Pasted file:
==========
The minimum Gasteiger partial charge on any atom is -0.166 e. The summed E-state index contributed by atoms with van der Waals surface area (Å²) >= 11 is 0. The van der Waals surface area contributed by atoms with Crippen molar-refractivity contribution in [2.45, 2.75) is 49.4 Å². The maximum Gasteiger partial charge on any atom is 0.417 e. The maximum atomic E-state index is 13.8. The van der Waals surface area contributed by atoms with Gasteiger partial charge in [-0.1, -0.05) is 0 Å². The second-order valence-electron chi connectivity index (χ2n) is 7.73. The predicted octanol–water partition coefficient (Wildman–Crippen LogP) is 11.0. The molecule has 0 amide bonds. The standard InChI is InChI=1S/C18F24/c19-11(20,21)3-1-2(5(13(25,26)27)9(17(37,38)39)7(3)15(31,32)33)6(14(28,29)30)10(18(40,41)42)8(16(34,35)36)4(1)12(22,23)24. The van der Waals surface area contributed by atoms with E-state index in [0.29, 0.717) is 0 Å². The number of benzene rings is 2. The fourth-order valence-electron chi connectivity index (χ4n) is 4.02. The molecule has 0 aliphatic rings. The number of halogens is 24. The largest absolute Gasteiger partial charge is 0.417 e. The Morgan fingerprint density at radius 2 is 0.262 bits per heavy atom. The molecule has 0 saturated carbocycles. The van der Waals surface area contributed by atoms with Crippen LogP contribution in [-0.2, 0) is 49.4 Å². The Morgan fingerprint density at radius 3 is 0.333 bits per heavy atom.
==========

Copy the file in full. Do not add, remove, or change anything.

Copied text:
The minimum Gasteiger partial charge on any atom is -0.166 e. The summed E-state index contributed by atoms with van der Waals surface area (Å²) >= 11 is 0. The van der Waals surface area contributed by atoms with Crippen molar-refractivity contribution in [2.45, 2.75) is 49.4 Å². The maximum Gasteiger partial charge on any atom is 0.417 e. The maximum atomic E-state index is 13.8. The van der Waals surface area contributed by atoms with Gasteiger partial charge in [-0.1, -0.05) is 0 Å². The second-order valence-electron chi connectivity index (χ2n) is 7.73. The predicted octanol–water partition coefficient (Wildman–Crippen LogP) is 11.0. The molecule has 0 amide bonds. The standard InChI is InChI=1S/C18F24/c19-11(20,21)3-1-2(5(13(25,26)27)9(17(37,38)39)7(3)15(31,32)33)6(14(28,29)30)10(18(40,41)42)8(16(34,35)36)4(1)12(22,23)24. The van der Waals surface area contributed by atoms with E-state index in [0.29, 0.717) is 0 Å². The number of benzene rings is 2. The fourth-order valence-electron chi connectivity index (χ4n) is 4.02. The molecule has 0 aliphatic rings. The number of halogens is 24. The largest absolute Gasteiger partial charge is 0.417 e. The Morgan fingerprint density at radius 2 is 0.262 bits per heavy atom. The molecule has 0 saturated carbocycles. The van der Waals surface area contributed by atoms with Crippen LogP contribution in [-0.2, 0) is 49.4 Å². The Morgan fingerprint density at radius 3 is 0.333 bits per heavy atom.